Society chose as a market fix the creation of limited monopolies in the copies of art to be created.
Monopolies, however, are market problems in their own right. Creators could abuse them like other monopolists do.
To remedy this, society ensures that the monopoly is temporary, and will sunset after a given period. After this, the art will fall into the public domain.
In the public domain art can still be monetized (like everything else), but there is no longer any intervention to favor originals over copies.
Independent of such intervention, artists have also found ways to profit off their art through branding (using the art to create an identity, then selling products based on that identity, like t-shirts).
posted by aswego at 10:43 AM on January 1, 2010 [3 favorites]


Also, when a work goes into the PD, it becomes accessible. Look at the 1.8 million public domain books on Internet Archive available in full right now at no cost. Compare with the millions of copyright but out-of-print "orphan books."
posted by stbalbach at 10:53 AM on January 1, 2010


cmgonzalez wrote:

(Yes, I'm aware the Coke recipe isn't under creative copyright such as a novel would be, but it's just an example).


Moreover, it's kept secret by the company, not published for all to see, so the example isn't an example at all.
posted by wierdo at 12:13 PM on January 1, 2010


What is, very likely, the original Coca Cola recipe can be found here.
posted by Astro Zombie at 2:43 PM on January 1, 2010


cmgonzalez: If you keep your creations all to yourself and secret then you dont have to let anyone copy it ever.
posted by Iax at 4:03 PM on January 1, 2010


It's not that work becomes "property of the people" after the expiration of copyright. I think it makes more sense, from a natural rights point-of-view, to think of copyright as an artificial restriction on the ability of artists, publishers, and production companies to produce and distribute certain works (that is, works that are under copyright). Once copyright expires, the system reverts to its "natural" state as expected under a regime that supports free expression: anyone can create, publish, produce, or sell anything they damn well please. So copyright policy needs to balance the right to free expression of some actors with the societal value of compensating the creativity of other actors. The rights of the creators are not the only rights involved in the calculation.
posted by mr_roboto at 4:15 PM on January 1, 2010


(Yes, I'm aware the Coke recipe isn't under creative copyright such as a novel would be, but it's just an example).

A terrible, and and completely irrelevant, example. That's called "muddying the waters", cmgonzalez.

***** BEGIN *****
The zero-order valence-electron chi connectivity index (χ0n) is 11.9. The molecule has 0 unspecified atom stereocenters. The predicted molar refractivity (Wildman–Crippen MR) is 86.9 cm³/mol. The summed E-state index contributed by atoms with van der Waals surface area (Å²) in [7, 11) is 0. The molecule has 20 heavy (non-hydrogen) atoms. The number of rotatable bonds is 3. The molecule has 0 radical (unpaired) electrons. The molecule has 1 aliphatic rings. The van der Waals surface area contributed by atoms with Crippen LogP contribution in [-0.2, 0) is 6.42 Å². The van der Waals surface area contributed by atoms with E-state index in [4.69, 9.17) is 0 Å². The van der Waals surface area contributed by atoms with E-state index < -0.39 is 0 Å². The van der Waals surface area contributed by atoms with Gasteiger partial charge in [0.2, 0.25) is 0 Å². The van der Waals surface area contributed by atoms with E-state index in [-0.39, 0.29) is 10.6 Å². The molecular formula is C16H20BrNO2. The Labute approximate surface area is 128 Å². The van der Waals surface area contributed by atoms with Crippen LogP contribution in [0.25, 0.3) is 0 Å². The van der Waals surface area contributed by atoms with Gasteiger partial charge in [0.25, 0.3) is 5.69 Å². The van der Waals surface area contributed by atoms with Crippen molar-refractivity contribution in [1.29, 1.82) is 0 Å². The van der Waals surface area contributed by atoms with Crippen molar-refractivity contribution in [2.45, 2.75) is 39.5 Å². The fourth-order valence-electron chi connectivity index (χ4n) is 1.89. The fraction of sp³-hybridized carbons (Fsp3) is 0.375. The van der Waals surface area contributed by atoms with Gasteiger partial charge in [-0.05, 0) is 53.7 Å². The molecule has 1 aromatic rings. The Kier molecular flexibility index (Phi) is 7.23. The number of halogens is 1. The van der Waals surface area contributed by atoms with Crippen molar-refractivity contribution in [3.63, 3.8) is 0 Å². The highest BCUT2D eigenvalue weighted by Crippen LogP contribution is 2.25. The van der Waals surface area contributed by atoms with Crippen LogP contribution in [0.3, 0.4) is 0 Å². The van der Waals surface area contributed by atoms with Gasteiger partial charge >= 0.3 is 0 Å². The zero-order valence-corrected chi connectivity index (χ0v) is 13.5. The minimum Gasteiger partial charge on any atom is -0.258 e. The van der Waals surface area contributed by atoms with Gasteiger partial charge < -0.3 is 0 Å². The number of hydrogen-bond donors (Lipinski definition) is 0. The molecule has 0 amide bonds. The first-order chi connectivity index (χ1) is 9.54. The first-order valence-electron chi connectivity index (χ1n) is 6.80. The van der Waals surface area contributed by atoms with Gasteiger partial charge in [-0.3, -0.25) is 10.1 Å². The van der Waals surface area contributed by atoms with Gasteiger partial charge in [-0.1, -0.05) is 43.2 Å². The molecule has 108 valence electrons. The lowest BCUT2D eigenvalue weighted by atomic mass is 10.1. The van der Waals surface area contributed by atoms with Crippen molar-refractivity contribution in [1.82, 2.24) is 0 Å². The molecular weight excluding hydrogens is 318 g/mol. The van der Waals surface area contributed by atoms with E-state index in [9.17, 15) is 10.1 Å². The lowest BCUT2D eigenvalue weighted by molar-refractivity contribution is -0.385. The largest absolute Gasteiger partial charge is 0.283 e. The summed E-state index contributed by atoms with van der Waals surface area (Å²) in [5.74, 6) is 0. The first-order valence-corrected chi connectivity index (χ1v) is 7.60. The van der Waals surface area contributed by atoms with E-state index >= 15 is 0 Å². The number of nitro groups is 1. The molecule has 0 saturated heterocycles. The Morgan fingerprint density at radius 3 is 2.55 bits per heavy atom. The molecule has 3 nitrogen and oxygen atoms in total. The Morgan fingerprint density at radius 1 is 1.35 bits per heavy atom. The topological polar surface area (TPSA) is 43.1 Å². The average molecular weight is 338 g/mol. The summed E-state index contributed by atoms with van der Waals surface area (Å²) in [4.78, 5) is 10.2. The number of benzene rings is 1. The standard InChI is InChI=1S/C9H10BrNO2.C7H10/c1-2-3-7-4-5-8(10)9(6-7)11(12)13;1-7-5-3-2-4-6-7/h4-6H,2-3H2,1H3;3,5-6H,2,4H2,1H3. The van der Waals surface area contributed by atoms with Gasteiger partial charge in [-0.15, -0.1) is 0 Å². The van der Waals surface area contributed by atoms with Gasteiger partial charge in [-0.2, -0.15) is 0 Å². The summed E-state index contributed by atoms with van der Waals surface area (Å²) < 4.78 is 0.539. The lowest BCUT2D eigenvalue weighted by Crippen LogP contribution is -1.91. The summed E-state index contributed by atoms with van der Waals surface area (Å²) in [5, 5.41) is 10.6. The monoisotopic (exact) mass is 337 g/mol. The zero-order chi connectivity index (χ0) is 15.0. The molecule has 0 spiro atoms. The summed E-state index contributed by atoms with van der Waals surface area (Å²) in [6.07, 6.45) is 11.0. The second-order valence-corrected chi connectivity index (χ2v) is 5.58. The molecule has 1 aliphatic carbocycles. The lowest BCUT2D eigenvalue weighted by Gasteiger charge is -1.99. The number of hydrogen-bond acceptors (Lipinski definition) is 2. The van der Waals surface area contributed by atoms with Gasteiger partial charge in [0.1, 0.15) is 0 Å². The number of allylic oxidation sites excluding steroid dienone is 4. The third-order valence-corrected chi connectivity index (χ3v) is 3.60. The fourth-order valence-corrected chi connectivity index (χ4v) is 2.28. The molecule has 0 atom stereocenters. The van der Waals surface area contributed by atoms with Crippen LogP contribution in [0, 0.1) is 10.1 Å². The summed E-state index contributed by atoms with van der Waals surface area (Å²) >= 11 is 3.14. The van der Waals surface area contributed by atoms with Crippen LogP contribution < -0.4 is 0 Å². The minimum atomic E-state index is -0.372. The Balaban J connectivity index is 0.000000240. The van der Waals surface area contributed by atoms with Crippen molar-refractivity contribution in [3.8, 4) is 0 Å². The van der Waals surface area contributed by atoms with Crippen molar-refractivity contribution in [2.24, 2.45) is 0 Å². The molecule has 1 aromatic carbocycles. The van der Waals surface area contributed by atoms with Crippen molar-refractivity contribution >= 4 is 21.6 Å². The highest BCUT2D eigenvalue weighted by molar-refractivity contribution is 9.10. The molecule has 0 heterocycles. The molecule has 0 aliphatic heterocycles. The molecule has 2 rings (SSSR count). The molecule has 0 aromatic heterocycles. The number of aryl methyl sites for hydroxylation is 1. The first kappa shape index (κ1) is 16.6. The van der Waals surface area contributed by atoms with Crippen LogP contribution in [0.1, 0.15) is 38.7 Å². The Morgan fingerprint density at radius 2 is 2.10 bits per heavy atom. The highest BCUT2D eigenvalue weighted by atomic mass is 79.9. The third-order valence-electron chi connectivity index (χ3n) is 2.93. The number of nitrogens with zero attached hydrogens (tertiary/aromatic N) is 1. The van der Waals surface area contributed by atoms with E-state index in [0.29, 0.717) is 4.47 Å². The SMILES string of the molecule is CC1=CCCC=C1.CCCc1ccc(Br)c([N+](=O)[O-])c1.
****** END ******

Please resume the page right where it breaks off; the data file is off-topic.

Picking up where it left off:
posted by IAmBroom at 4:50 PM on January 1, 2010 [1 favorite]


mr_roboto > Once copyright expires, the system reverts to its "natural" state as expected under a regime that supports free expression: anyone can create, publish, produce, or sell anything they damn well please.

Exactly. The monopoly on 'copying' is inherently an abridgment of free speech. The best example of this is the recent practice of registering* a legal nastygram to prevent the target from publicizing it.

*registration is not required anymore, which is a whole other problem, but it increases the damages that can be recovered from a successful suit
posted by ChurchHatesTucker at 5:27 PM on January 1, 2010


What exactly is wrong with having to license a work first before using it?

This question is answered, quite comprehensively, by the existence of the film Sita Sings the Blues.

Nina Paley made a fantastic film, inspired around a selection of 1920's jazz recordings, only to discover that while the artist who made them was decades dead, a record company had a handful of loopholes in place to fuck her over- for example, sure, the song was public domain, but the lyrics and the act of syncing the music to lyrics- I am not kidding on that last one- were still under copyright. The record company's response, which I will add came after the entire movie was completed, paid for out of Paley's own pocket: oh, nice film. Give us a quarter of a million dollars or we won't let you release it.

Because she is now legally incapable of profiting from it, Paley released the film under a Creative Commons license. Here's a chart of the exact by-cent royalties you need to pay various national recording organizations if you want to share a copy of the DVD.

That's what's wrong with having to license 80 year old songs.
posted by XQUZYPHYR at 4:24 AM on January 2, 2010 [5 favorites]


If more films/books/websites took royalties as seriously as Sita Sings the Blues - with the chart and royalty checks and penny amounts - it would cause a grassroots revolt against the whole system. Creative Commons is the way out of the whole mess, it will just take generations.
posted by stbalbach at 7:14 AM on January 2, 2010


The problem with life + 70 is that in this modern world, a lot of the originals will be gone by the time the work enters public domain. How many of the original floppies/CDs/DVDs will still work when the work they contain enters public domain?
posted by ymgve at 10:58 AM on January 2, 2010


Every day is Public Domain Day as far as I'm concerned.
posted by coolguymichael at 10:59 AM on January 2, 2010